What You Need To Know:
MR. TURNER has a strong pagan worldview. The protagonist uses his prestigious status, which stems from his artistic talent and popularity, for self-entitlement purposes. The movie also reflects Turner’s Romantic approach to his life and his art. Despite this, MR. TURNER is extremely well done, with amazing historical accuracy, terrific cinematography and superb acting. That said, extreme caution is advised for the negative, immoral content in MR. TURNER.
(PaPaPa, RoRo, SS, NN, A, D, MM) Very strong pagan worldview where the British protagonist, an extremely talented and important painter from the 19th Century, uses his status for self-entitlement purposes (including exploiting vulnerable women for sex), mixed with strong Romantic elements where the protagonist is guided by his feelings and emotions when making decisions, especially about a widow he with whom he becomes romantically attached, along with a Romantic vision of art and artists; no foul language; no violence; one scene of fornication depicts Mr. Turner with his housekeeper, but there is no nudity, a second scene implies sex between Mr. Turner and a widow, and there is scene when Mr. Turner visits a brothel but does not have sex; brief rear female nudity at a brothel; a few scenes contain social drinking, but no drunkenness; no smoking, but the protagonist habitually uses snuff (smokeless tobacco); and, strong miscellaneous immorality, with several scenes where protagonist lies to his housekeeper about his whereabouts and cohabitation with mistress.
MR. TURNER is an exploration of the last 25 years of English painter J. M. W. Turner, from 1826 to 1851. The movie is very well done, but contains some strong lewd content and no redemptive content as it explores art for art’s sake and an artist who seems driven by personal desires.
Starring Timothy Spall as the painter, the movie shows Turner being deeply affected by the death of his beloved father. He’s also loved by his housekeeper, Hannah Danby, whom he takes for granted and sometimes exploits sexually. Finally, the movie explores Turner’s courtship and relationship with a coastal property-owner and widow, Sophia Booth. He secretly lives with her in Chelsea, where he eventually dies.
Throughout all this, Mr. Turner travels, paints, stays with the country’s nobility, visits brothels, is a prevalent member of the Royal Academy of Arts, has himself strapped to the mast of a ship so he can paint a thunderstorm, and is both admired and despised by the general public and the elite.
MR. TURNER has a strong pagan worldview. The protagonist often uses his prestigious status, which stems from being a magnificent and popular painter, for self-entitlement purposes. Thus, throughout the movie, he takes for granted and occasionally sexually exploits his housekeeper. Secondly, there are a few scenes that depict him behaving in a condescending, antagonistic manner to other painters. In one scene, he even marks up another painter’s perfectly crafted masterpiece. Finally, in another scene he has himself strapped to the flagpole of a ship so he can paint a thunderstorm, revealing he believes he can defy the powers of nature and nature’s God for his art.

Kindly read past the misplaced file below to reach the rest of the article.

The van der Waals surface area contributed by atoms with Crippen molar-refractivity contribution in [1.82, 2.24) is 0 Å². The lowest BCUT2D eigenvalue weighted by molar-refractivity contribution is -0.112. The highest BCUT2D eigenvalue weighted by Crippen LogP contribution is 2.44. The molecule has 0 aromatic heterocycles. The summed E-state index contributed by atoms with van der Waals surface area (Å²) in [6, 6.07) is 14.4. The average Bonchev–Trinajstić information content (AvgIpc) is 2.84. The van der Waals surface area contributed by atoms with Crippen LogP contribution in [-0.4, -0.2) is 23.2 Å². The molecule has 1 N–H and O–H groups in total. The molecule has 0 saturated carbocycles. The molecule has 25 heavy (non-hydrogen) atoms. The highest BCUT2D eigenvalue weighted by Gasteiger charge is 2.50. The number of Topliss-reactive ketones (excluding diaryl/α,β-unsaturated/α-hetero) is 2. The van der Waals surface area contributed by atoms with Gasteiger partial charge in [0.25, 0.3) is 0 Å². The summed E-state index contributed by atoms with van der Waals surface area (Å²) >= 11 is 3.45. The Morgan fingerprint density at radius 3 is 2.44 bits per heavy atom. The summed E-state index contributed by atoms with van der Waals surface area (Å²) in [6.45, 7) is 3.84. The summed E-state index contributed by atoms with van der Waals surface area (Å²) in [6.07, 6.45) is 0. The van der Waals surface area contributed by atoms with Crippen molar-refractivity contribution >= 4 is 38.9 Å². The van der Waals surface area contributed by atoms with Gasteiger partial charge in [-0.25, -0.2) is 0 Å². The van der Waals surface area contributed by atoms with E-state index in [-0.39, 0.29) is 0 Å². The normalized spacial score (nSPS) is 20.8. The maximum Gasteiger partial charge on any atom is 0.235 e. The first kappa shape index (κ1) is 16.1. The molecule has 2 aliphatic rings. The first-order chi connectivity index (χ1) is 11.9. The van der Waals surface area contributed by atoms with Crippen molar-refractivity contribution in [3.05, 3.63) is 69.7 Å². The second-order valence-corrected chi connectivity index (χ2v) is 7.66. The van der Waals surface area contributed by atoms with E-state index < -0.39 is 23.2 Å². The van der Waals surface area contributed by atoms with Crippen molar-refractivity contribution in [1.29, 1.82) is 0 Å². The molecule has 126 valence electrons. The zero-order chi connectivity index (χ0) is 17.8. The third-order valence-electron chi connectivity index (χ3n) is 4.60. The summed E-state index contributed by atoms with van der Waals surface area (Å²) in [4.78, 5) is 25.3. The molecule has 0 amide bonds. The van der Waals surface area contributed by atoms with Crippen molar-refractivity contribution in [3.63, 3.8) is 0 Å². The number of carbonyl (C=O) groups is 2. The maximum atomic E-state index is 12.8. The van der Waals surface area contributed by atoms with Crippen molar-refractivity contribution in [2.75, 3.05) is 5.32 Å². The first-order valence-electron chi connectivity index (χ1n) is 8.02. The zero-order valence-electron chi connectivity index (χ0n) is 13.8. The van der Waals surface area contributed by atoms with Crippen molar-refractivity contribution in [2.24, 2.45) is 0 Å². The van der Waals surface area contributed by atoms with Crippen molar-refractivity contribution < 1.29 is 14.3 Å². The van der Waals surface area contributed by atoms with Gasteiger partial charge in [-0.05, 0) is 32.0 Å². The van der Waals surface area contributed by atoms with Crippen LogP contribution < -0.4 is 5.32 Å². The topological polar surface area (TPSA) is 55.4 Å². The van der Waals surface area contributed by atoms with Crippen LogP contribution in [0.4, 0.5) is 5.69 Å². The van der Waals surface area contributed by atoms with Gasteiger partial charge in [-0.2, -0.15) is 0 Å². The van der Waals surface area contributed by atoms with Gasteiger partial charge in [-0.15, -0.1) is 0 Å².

The protagonist’s pagan behavior is mixed with some Romanticism. For example, Turner often lives according to his feelings and emotions. Also, the movie seems to take a Romantic view of art as personal self-expression.
Of course, God gives talents and gifts for His glory and to bless others. As the Apostle Paul says in 1 Corinthians 10:31, “Whether you eat or drink, or whatever you do, do all to the glory of God.” In Romans 12:6, Paul says, “Having gifts that differ according to the grace given to us, let us use them.” Before giving this advice, Paul writes in Romans 12:3, “Do not think of yourself more highly than you ought, but rather think of yourself with sober judgment, in accordance with the faith God has distributed to each of you.” Therefore, believers should use all gifts and talents, including artistic gifts, humbly while remembering that they are given by grace for the purpose of bringing glory to God and of bringing wisdom to the Body of Christ.
Despite these problems, MR. TURNER is extremely well done, with outstanding acting, terrific cinematography and brilliantly immersive period detail.
MR. TURNER accurately represents the last quarter century of the famous English painter J. M. W. Turner and his historical period. The movie of course doesn’t fully present every event in the life of Mr. Turner during his last 25 years of life, but it definitely highlights the most important events, especially the death of his beloved father, which affected him greatly. The movie doesn’t just highlight important life events, it also dives deep into and tackles the psychological, emotional and artistic complexities of those the painter’s life and art. It also does a great job at presenting the historical period. Everything from the architecture to the clothes that the actors wear absolutely does justice to the 19th Century. Viewers will really feel as if they have traveled back through time.
The cinematography is also outstanding. All the scenes that display nature, especially those that capture Mr. Turner traveling through nature, are beautifully shot and contribute greatly to the movie’s artistic value.
Finally, the acting is also terrific. The actors, especially Timothy Spall as Mr. Turner, truly seem to embrace their characters, and their acting really helps convey the emotions, pain and personality of each character. The award-winning acting allows viewers to develop a deep connection and understanding of the characters. The acting is also emotionally cathartic.
Overall, MR. TURNER is an interesting historical and biographical drama. It’s not God-centered, but it is beautifully made. In addition to the pagan worldview, the movie contains some adult content warranting extreme caution.